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Pedro Costa at PFA, Day 3: Where Does Your Hidden Smile Lie? & Sicilia! with “6 Bagatelas”

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Pedro Costa at PFA, Day 3: <em>Where Does Your Hidden Smile Lie?</em> & <em>Sicilia!</em> with “6 Bagatelas”

“...Then one fine day you realize that it’s better to see as little as possible. You have a sort of reduction, only it’s not a reduction; it’s a concentration and it actually says more. But you don’t do this immediately from one day to the next! You need patience. A sigh can become a novel.” So says Jean-Marie Straub in Where Does Your Hidden Smile Lie? Logical that this film (centered in Pedro Costa’s oeuvre) delivers on Straub’s observation: originally planned as an episode of Cinéastes de notre temps and ostensibly a film about how Straub and his late wife Danièle Huillet edited pictures together, Smile builds something magical and immense from its miniature, material means. This is a film about film, of course, but it understands film as a conversation—about searching, about understanding—as an opportunity for philosophy, we might say—and how all these elements build a working picture of marriage, too. It’s Costa’s version of the romantic comedy. And it works.

Initially wary of the project (and of public exposure in general), Straub and Huillet eventually granted Costa entrance into their world (of work, of marriage) after Jacques Rivette endorsed the younger filmmaker’s cinema. (Rivette is often quoted: “I think that Pedro Costa is genuinely great.”) Costa shot Straub and Huillet for five weeks, employing only a handycam (that he operated) and a boom for sound (held by a friend), as the married filmmakers edited their 1998 film, Sicilia! Most of Smile is a two shot of Huillet at the Moviola editing table, looking and pointing at its screen with her back to the camera, while Straub paces in and out of their workroom’s door to her right, talking non-stop to whatever audience he has until his wife gets him to shut up—to stop performing—and pay attention to the work at hand (at her hands). The screen and the doorway are ways out of the room, different approaches to the world; but they both let light into the room as well. This simple, dialogic rhyme structures the movement of the film, and the dynamic of the Straubs’ marriage. Straub moves and talks endlessly (if not in circles, then back and forth) while Huillet plays it cool, laconic, authorial. He gets at the world with words while she arranges an order, or form, for things in pictures and sound.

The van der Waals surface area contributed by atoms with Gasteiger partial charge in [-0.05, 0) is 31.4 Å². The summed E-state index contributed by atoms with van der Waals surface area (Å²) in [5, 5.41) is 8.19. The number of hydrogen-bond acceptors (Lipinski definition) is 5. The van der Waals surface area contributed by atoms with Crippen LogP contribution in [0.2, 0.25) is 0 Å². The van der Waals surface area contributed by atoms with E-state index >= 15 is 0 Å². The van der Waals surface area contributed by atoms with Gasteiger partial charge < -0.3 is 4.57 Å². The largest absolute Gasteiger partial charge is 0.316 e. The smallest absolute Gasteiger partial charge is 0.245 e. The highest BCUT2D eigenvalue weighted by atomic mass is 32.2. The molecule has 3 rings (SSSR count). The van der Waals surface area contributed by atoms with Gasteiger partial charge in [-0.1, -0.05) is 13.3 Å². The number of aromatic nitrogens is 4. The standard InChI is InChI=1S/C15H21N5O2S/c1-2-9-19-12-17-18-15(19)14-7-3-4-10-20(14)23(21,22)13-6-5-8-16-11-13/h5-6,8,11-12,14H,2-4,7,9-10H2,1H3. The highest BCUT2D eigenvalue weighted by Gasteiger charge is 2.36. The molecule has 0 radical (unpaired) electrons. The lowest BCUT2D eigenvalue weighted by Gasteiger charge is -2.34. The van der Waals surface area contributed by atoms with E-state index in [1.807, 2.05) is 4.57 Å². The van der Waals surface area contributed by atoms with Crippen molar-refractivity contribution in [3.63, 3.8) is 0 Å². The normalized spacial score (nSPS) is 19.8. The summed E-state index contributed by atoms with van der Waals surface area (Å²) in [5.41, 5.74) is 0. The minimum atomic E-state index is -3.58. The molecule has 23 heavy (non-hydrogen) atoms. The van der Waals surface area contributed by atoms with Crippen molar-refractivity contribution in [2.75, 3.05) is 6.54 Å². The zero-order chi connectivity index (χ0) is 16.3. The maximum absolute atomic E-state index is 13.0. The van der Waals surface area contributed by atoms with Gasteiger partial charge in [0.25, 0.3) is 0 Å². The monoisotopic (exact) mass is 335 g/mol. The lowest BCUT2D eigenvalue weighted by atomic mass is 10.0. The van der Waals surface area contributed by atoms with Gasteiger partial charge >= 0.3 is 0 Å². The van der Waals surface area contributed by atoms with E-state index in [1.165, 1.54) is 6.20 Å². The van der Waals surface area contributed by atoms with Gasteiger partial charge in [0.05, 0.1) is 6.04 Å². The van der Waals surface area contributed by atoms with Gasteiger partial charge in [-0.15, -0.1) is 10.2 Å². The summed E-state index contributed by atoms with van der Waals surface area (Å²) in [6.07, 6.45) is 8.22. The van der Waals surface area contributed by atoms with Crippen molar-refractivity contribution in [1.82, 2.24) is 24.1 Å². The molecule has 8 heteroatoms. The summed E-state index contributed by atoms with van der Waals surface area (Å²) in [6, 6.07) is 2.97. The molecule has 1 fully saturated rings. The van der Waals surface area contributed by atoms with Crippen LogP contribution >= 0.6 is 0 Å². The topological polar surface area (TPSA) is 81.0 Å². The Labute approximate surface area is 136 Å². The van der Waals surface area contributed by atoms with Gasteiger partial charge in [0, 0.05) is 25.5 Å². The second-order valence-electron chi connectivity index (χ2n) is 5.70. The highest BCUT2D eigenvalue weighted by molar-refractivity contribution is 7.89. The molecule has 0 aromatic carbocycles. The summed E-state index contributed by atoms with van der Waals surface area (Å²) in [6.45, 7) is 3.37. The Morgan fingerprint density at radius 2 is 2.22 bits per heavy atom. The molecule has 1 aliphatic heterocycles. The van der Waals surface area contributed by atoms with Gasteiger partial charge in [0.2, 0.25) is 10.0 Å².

The sounds here, like the pictures, are basic and stark—there’s Straub’s grumble and occasional cough, Huillet’s scissors cutting film, the film rattling when sped through the flatbed, the flatbed humming—and they create the intimate space of the film as much or maybe more than Costa’s (or Straub/Huillet’s) dark, hidden images. The sound is the action. The conversation is the film: a process of uptake, of linking, of assembling. Of course, this extends to the conversation between sound and image, too. How these materials (Straub says matière, which literally means “matter”) fit together and speak to one another.

Costa derived his film’s title from a sequence wherein Huillet labors, back and forth across a few feet of film, to find an elusive moment when an actor (Gianni Buscarino), in an early train conversation with a policeman in Sicilia!, smiles but does not smile. At first Huillet says, “Look, it’s a smile.” By the end of the sequence she says, “There is no smile.” The editing process in between those statements is a conversation (between Straub and Huillet) about how to time the interaction on screen to illustrate this hidden smile—to show that Buscarino’s character understands the policeman has lied (about being a policeman) to him. A resolution comes from Straub, who calls film grammar a “subtle psychology”: cutting just after the policeman’s lie to the silent, stalemated Buscarino gives him time to think on screen, to show him working out his judgment, before speaking again. So even if he does not smile, his understanding is implied. Later in the evening, when I saw this scene in its finished form in Sicilia!, I noticed the pause, I remembered this sequence from Smile, and I, like Huillet, saw a glint in Buscarino’s eyes that may or may not actually be there on film.

Like all Straub/Huillet films, Sicilia! is an adaptation of a written text; this film from Elio Vittorini’s Conversations in Italy. I have not had the time to read Vittorini’s book but that hardly seems necessary, despite the alien look and feel of the Straubs’ film. The primary, perhaps key, distinction I see between the book and the film lies in their respective titles. A book is a being of words, a film a being of light and sound. So, to foreground the word, the Straubs added the exclamation point (which Costa echoes in punctuating Smile with a question mark): language is an action—and a space—here (just as it is in Smile). I felt parodied, I giggled to myself: it’s a film explicitly about conversations! All Buscarino does, ostensibly, is talk to people.